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Muscle atrophy

Muscle wasting; Wasting; Atrophy of the muscles

Muscle atrophy is the wasting or loss of muscle tissue.

Causes

There are two types of muscle atrophy: disuse and neurogenic.

Disuse atrophy is caused by not using the muscles enough. This type of atrophy can often be reversed with exercise and better nutrition. People who are most affected are those who:

  • Have seated jobs, health problems that limit movement, or decreased activity levels.
  • Are bedridden
  • Cannot move their limbs because of stroke or other brain disease

Neurogenic atrophy is the most severe type of muscle atrophy. It can be from an injury to, or disease of, a nerve that connects to the muscle. This type of muscle atrophy tends to occur more suddenly than disuse atrophy.

Examples of diseases affecting the nerves that control muscles:

  • Amyotrophic lateral sclerosis (ALS, or Lou Gehrig disease)
  • Damage to a single nerve, such as carpal tunnel syndrome
  • Guillain-Barre syndrome
  • Nerve damage caused by injury, diabetes, toxins, or alcohol
  • Polio (poliomyelitis)
  • Spinal cord injury

Although people can adapt to muscle atrophy, even minor muscle atrophy causes some loss of movement or strength.

Other causes of muscle atrophy may include:

Home Care

An exercise program may help treat muscle atrophy. Exercises may include ones done in a swimming pool to reduce the muscle workload, and other types of rehabilitation. Your health care provider can tell you more about this.

People who cannot actively move one or more joints can do exercises using braces or splints.

When to Contact a Medical Professional

Call your provider for an appointment if you have unexplained or long-term muscle loss. You can often see this when you compare one hand, arm, or leg to the other.

What to Expect at Your Office Visit

The provider will perform a physical examination and ask about your medical history and symptoms, including:

  • When did the muscle atrophy begin?
  • Is it getting worse?
  • What other symptoms do you have?

The provider will look at your arms and legs and measure muscle size. This may help determine which nerves are affected.

Tests that may be performed include:

Treatment may include physical therapy, ultrasound therapy and, in some cases, surgery to correct a contracture.

References

Gibson J, Huntley J. The musculoskeletal system. In: Douglas G, Nicol F, Robertson C, eds. Macleod's Clinical Examination. 13th ed. Philadelphia, PA: Elsevier; 2013:chap 14.

Selcen D. Muscle diseases. In: Goldman L, Schafer AI, eds. Goldman's Cecil Medicine. 25th ed. Philadelphia, PA: Elsevier Saunders; 2016:chap 421.

    • Active vs. inactive muscle

      Active vs. inactive muscle - illustration

      People may lose 20 to 40 percent of their muscle -- and, along with it, their strength -- as they age. Scientists have found that a major reason people lose muscle is because they stop doing everyday activities that use muscle power, not just because they grow older.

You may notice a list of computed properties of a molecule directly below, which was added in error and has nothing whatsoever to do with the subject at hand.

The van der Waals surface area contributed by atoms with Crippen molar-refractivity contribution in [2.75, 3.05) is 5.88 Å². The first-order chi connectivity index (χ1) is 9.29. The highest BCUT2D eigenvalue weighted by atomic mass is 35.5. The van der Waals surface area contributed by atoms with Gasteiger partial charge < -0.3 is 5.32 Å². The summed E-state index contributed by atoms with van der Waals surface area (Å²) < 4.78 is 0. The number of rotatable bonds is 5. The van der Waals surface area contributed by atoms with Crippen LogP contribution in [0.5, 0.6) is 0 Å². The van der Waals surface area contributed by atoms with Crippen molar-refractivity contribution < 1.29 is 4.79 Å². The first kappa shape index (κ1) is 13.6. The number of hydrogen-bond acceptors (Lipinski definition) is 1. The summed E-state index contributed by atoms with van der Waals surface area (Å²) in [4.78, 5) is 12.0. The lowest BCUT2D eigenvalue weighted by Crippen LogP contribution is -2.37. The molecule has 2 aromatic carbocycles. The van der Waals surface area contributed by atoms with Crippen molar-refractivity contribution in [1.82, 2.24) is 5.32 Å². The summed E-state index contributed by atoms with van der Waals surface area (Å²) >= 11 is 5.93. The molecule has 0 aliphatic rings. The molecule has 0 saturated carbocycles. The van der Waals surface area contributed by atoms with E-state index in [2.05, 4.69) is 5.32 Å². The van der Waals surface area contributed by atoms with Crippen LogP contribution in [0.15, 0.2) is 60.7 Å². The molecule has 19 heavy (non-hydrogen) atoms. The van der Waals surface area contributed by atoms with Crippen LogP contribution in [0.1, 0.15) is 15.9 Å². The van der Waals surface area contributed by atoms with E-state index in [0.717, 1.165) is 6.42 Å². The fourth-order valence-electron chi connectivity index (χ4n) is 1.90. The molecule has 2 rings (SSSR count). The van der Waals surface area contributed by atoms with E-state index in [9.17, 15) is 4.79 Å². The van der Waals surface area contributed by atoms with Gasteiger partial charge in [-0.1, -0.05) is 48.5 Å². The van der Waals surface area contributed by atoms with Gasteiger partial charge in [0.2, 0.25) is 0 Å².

Active vs. inactive muscle

      illustration

    • Muscular atrophy

      Muscular atrophy - illustration

      Muscular atrophy is the decrease in size and wasting of muscle tissue. Muscles that lose their nerve supply can atrophy and simply waste away.

      Muscular atrophy

      illustration

      • Active vs. inactive muscle

        Active vs. inactive muscle - illustration

        People may lose 20 to 40 percent of their muscle -- and, along with it, their strength -- as they age. Scientists have found that a major reason people lose muscle is because they stop doing everyday activities that use muscle power, not just because they grow older.

        Active vs. inactive muscle

        illustration

      • Muscular atrophy

        Muscular atrophy - illustration

        Muscular atrophy is the decrease in size and wasting of muscle tissue. Muscles that lose their nerve supply can atrophy and simply waste away.

        Muscular atrophy

        illustration

      Tests for Muscle atrophy

       

      Review Date: 1/5/2016

      Reviewed By: Joseph V. Campellone, MD, Division of Neurology, Cooper University Hospital, Camden, NJ. Review provided by VeriMed Healthcare Network. Also reviewed by David Zieve, MD, MHA, Isla Ogilvie, PhD, and the A.D.A.M. Editorial team.

      The information provided herein should not be used during any medical emergency or for the diagnosis or treatment of any medical condition. A licensed medical professional should be consulted for diagnosis and treatment of any and all medical conditions. Links to other sites are provided for information only -- they do not constitute endorsements of those other sites. © 1997- A.D.A.M., Inc. Any duplication or distribution of the information contained herein is strictly prohibited.
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